What Happens If A Presidential Nominee Quits? The GOP Is Certainly Wondering
Chatter about Democratic presidential nominee Hillary Clinton potentially being indicted over her email scandal and dropping out of the presidential race has largely died down. But according to ABC News, some Republican officials are considering what they would do if Donald Trump withdrew from the race in light of his continuously bizarre behavior, including his recent ejection of a baby from one of his speaking events and his much-decried sparring with Ghazala and Khizr Khan. It's something that's never happened before, but what would happen if a presidential nominee quit?
According to the Republican Party's rules, in such an event, the 168 members of the Republican National Committee (RNC) would be in charge of selecting a new nominee. The committee is composed of three members from each state and territory, who each represent all their states' delegates. If all members from a state select the same candidate, that candidate earns all that state's delegates, while if they select different candidates, the delegates are divided equally among them. Basically, the RNC would hold a new primary among themselves to fill the ticket, and a candidate would need a majority (not just a plurality) to win.
As for the Democrats, the Democratic National Committee (DNC) would be responsible for replacing their candidate. But the DNC is structured differently than the RNC; it's got a lot more members, and not all states and territories are equally represented. So it probably wouldn't make sense to try to bring back the delegate allocation system to select a new nominee. The DNC members might just hold a simple vote, with each member representing one vote, if Clinton dropped out.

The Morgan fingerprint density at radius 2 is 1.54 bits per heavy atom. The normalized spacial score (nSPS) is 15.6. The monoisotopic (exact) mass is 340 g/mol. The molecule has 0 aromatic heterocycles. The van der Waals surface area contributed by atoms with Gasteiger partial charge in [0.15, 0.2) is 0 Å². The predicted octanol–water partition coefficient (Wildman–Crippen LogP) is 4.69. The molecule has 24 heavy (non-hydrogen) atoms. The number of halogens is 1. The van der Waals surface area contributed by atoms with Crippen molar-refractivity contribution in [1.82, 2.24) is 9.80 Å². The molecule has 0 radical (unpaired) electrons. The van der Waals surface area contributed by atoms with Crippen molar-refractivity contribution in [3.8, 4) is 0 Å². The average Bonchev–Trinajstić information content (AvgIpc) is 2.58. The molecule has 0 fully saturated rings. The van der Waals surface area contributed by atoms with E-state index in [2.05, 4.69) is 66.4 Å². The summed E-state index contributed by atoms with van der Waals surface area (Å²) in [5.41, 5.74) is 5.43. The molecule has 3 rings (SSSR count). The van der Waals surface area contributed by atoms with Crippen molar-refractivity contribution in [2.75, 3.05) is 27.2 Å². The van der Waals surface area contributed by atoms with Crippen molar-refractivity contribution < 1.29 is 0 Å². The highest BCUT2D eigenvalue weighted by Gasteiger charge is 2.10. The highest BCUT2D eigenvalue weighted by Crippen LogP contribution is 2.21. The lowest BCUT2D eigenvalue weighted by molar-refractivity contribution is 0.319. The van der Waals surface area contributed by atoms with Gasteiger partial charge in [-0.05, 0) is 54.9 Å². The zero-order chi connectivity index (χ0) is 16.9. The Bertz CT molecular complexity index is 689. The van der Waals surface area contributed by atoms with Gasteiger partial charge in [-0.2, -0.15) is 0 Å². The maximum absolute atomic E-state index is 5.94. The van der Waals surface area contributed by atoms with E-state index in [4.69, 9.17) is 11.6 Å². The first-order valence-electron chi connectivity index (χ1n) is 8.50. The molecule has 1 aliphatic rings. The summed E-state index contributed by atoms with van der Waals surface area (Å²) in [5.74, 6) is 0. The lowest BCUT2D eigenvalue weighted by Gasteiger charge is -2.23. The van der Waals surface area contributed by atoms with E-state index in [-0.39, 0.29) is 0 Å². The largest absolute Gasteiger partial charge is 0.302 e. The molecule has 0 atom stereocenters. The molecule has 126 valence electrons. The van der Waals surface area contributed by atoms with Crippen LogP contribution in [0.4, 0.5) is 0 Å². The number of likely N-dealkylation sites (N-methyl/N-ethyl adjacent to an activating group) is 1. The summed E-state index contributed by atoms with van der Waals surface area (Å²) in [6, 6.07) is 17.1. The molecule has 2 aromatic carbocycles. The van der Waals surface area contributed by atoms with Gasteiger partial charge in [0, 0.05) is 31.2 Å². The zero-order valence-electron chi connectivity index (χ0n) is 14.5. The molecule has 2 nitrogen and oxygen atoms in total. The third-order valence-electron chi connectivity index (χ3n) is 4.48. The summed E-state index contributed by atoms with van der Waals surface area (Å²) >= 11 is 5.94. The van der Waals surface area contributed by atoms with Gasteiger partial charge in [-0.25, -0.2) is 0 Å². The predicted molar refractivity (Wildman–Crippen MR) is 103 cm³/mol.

As for who either party's committee members would nominate, that's anyone's guess. The rules don't dictate that it has to be someone who ran for the nomination in the first place, or outline additional criteria the candidate would need to meet. Some may feel an obligation to vote for their former nominee's vice presidential pick, but they don't have to.
It's unlikely that, were Clinton to withdraw, the Democratic Party would nominate Sen. Bernie Sanders, who railed hard against the establishment and the DNC throughout the primaries, although public pressure could play a role in this almost-certainly-not-going-to-happen scenario. They may go for Vice President Joe Biden, or Clinton's VP pick, Tim Kaine. In the slightly less unbelievable event of a Trump dropout, a few obvious choices for a replacement would be Sen. Marco Rubio, Sen. Ted Cruz, or House Speaker Paul Ryan.
For now, we have our nominees. And unless Trump makes many of our dreams come true by withdrawing from the race and revealing this whole thing to have been a terrifying ruse and national wake-up call, it's going to stay that way.